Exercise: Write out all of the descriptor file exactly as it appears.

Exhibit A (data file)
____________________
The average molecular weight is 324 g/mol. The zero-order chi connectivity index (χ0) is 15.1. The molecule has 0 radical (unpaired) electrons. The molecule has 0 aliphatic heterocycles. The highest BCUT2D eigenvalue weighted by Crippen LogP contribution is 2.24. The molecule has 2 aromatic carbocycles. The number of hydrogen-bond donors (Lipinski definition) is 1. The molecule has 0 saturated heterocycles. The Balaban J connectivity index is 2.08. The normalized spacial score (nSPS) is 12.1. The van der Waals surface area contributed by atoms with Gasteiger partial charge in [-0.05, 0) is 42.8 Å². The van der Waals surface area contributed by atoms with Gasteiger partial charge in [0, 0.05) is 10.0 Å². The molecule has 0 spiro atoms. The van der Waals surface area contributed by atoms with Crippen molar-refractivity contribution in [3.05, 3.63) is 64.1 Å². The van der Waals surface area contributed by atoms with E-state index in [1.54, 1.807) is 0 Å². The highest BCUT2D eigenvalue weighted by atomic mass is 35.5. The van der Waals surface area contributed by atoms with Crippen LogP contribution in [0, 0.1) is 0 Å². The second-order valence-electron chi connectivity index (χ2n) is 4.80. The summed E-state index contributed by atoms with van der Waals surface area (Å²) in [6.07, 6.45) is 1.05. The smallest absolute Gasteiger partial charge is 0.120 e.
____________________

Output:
The average molecular weight is 324 g/mol. The zero-order chi connectivity index (χ0) is 15.1. The molecule has 0 radical (unpaired) electrons. The molecule has 0 aliphatic heterocycles. The highest BCUT2D eigenvalue weighted by Crippen LogP contribution is 2.24. The molecule has 2 aromatic carbocycles. The number of hydrogen-bond donors (Lipinski definition) is 1. The molecule has 0 saturated heterocycles. The Balaban J connectivity index is 2.08. The normalized spacial score (nSPS) is 12.1. The van der Waals surface area contributed by atoms with Gasteiger partial charge in [-0.05, 0) is 42.8 Å². The van der Waals surface area contributed by atoms with Gasteiger partial charge in [0, 0.05) is 10.0 Å². The molecule has 0 spiro atoms. The van der Waals surface area contributed by atoms with Crippen molar-refractivity contribution in [3.05, 3.63) is 64.1 Å². The van der Waals surface area contributed by atoms with E-state index in [1.54, 1.807) is 0 Å². The highest BCUT2D eigenvalue weighted by atomic mass is 35.5. The van der Waals surface area contributed by atoms with Crippen LogP contribution in [0, 0.1) is 0 Å². The second-order valence-electron chi connectivity index (χ2n) is 4.80. The summed E-state index contributed by atoms with van der Waals surface area (Å²) in [6.07, 6.45) is 1.05. The smallest absolute Gasteiger partial charge is 0.120 e.